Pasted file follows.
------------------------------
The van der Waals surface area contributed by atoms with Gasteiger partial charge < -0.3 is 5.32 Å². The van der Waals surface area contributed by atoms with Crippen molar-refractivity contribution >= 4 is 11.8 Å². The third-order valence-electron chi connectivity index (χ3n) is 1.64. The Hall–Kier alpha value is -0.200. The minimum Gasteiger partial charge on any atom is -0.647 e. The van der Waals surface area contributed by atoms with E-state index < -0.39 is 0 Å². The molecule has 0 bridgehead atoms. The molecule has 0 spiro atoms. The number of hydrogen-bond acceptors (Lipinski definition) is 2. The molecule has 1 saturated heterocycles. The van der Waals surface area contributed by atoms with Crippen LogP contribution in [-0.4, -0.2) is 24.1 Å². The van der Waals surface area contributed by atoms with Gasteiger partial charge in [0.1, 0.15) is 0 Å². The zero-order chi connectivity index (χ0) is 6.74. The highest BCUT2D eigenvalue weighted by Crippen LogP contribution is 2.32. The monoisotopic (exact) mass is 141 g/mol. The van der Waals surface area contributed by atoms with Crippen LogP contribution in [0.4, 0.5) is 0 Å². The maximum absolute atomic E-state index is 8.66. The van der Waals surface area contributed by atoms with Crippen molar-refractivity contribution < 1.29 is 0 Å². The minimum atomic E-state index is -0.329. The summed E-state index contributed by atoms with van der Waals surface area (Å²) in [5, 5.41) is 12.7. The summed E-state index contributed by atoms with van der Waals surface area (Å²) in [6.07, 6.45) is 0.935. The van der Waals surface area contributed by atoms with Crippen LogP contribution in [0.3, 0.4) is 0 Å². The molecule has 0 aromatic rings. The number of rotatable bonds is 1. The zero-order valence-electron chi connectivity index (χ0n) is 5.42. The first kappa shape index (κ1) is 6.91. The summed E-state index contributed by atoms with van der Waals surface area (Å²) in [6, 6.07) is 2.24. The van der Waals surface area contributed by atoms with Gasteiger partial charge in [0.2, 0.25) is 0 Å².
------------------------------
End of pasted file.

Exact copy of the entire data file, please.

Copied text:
The van der Waals surface area contributed by atoms with Gasteiger partial charge < -0.3 is 5.32 Å². The van der Waals surface area contributed by atoms with Crippen molar-refractivity contribution >= 4 is 11.8 Å². The third-order valence-electron chi connectivity index (χ3n) is 1.64. The Hall–Kier alpha value is -0.200. The minimum Gasteiger partial charge on any atom is -0.647 e. The van der Waals surface area contributed by atoms with E-state index < -0.39 is 0 Å². The molecule has 0 bridgehead atoms. The molecule has 0 spiro atoms. The number of hydrogen-bond acceptors (Lipinski definition) is 2. The molecule has 1 saturated heterocycles. The van der Waals surface area contributed by atoms with Crippen LogP contribution in [-0.4, -0.2) is 24.1 Å². The van der Waals surface area contributed by atoms with Gasteiger partial charge in [0.1, 0.15) is 0 Å². The zero-order chi connectivity index (χ0) is 6.74. The highest BCUT2D eigenvalue weighted by Crippen LogP contribution is 2.32. The monoisotopic (exact) mass is 141 g/mol. The van der Waals surface area contributed by atoms with Crippen LogP contribution in [0.4, 0.5) is 0 Å². The maximum absolute atomic E-state index is 8.66. The van der Waals surface area contributed by atoms with Crippen molar-refractivity contribution < 1.29 is 0 Å². The minimum atomic E-state index is -0.329. The summed E-state index contributed by atoms with van der Waals surface area (Å²) in [5, 5.41) is 12.7. The summed E-state index contributed by atoms with van der Waals surface area (Å²) in [6.07, 6.45) is 0.935. The van der Waals surface area contributed by atoms with Crippen LogP contribution in [0.3, 0.4) is 0 Å². The molecule has 0 aromatic rings. The number of rotatable bonds is 1. The zero-order valence-electron chi connectivity index (χ0n) is 5.42. The first kappa shape index (κ1) is 6.91. The summed E-state index contributed by atoms with van der Waals surface area (Å²) in [6, 6.07) is 2.24. The van der Waals surface area contributed by atoms with Gasteiger partial charge in [0.2, 0.25) is 0 Å².